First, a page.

Texas Health and Human Services Executive Commissioner Tom Suehs today notified Governor Rick Perry of his intention to retire on Aug. 31. In his three years in the position, Suehs oversaw dramatic improvements in the handling of applications for benefits and obtained federal approval to transform Medicaid payments to hospitals.
“Thank you for the opportunity to serve our great state in a position that touches the lives of every Texan,” Suehs wrote in a letter to the Governor. “It has truly been an honor and a privilege.”
As commissioner, Suehs oversees the state’s five health and human services agencies, which have combined budgets of $30 billion a year and 55,000 employees. Gov. Perry appointed Suehs to the role in September 2009.
Suehs, who has 26 years of experience in state government, served as deputy executive commissioner for financial services at the Texas Health and Human Services Commission (HHSC) from 2003 until his appointment as executive commissioner. He also served as the deputy commissioner of the Texas Department of Mental Health and Mental Retardation and associate commissioner of the Texas Department of Human Services. He is a former executive director of the Texas Health Care Association and past president of the American Society of State Health Care Executives.
Under Suehs’ leadership:
- Texas became one of the top performing states in the nation when it comes to processing applications for SNAP food benefits, Medicaid and other programs. When Suehs took over as executive commissioner, Texas was processing less than 60 percent of SNAP applications within federal standards. Today, the state processes 99 percent of SNAP applications on time, and Texas received a $6.2 million federal bonus last summer for achieving one of the highest payment accuracy rates in the nation.
- The state obtained approval to replace an archaic federal hospital funding system with one built around local solutions that rewards hospitals for patient care and innovation. Under the Texas Medicaid waiver, hospitals will be eligible for funding to help offset uncompensated care and fund projects that address local health needs. This increases local control over Medicaid dollars and makes the payment process more transparent so that taxpayers can see exactly how their money is being used. The end result is a Medicaid program that rewards performance and makes better use of tax dollars.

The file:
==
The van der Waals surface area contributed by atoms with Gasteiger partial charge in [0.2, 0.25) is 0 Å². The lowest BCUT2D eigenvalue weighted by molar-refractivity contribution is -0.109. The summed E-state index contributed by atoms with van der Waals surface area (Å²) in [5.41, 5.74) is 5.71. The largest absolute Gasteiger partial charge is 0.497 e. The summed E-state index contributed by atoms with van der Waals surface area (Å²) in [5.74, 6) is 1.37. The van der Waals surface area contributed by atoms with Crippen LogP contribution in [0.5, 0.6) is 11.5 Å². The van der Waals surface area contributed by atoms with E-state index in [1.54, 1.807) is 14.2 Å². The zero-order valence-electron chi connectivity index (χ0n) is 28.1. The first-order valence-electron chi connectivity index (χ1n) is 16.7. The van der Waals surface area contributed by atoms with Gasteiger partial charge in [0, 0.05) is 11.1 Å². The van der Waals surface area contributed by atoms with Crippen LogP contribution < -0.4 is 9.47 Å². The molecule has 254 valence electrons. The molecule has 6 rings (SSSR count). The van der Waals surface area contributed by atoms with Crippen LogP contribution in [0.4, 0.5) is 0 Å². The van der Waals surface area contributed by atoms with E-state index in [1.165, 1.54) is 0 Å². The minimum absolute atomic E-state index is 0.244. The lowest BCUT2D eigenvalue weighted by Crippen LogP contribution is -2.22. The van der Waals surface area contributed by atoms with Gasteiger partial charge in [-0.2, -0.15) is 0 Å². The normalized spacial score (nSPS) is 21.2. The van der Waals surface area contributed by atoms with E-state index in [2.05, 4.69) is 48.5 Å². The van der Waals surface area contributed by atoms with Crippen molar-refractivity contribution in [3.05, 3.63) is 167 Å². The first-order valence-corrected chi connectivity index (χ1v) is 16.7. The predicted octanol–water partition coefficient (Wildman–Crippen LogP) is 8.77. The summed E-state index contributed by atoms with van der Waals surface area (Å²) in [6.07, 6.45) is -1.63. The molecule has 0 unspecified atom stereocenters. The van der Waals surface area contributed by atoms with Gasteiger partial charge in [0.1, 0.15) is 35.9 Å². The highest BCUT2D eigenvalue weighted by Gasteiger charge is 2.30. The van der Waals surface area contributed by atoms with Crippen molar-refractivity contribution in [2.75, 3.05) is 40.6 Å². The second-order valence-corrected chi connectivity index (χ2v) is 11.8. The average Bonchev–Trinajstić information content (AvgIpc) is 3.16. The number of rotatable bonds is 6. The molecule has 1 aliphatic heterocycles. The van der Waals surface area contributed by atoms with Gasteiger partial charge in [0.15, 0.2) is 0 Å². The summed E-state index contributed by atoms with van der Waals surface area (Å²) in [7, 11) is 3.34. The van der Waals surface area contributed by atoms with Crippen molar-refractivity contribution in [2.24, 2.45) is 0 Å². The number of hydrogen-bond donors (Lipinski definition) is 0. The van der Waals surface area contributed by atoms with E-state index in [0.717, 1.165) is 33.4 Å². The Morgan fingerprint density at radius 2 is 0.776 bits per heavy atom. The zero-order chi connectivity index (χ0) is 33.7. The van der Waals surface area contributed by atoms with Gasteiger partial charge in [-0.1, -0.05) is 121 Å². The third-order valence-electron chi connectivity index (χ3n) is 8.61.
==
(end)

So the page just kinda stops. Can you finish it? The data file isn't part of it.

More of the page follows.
- HHSC expanded the use of Medicaid managed care, which helps control costs while improving coordination of services, to South Texas and rural areas of the state. Texas also moved Medicaid dental and pharmacy services under managed care.
- Texas entered an innovative partnership with local food banks that provides families with faster assistance and reduced the workload on state offices. Under the partnership, food banks can help families complete an application and interview for food benefits, and state workers process the completed applications.
Suehs is the recipient of numerous awards, including the Bob Bullock Award for Outstanding Public Stewardship; the Better Life Award from the Texas Health Care Association for improving services to citizens who are elderly or have disabilities; the Administrator of the Year from the Texas Public Employee Association of Texas for improving the working conditions of HHSC employees; and the Eddie Garcia Partnership Award from the Texas Food Bank Network for efforts to fight hunger.
Suehs serves on the board of the International Orthodox Christian Charities, the worldwide humanitarian aid organization of the Assembly of Orthodox Bishops. In addition, he is a member of the Order of Saint Andrew, Archon of the Ecumenical Patriarchate, whose fundamental goal is preserving religious freedom and human rights.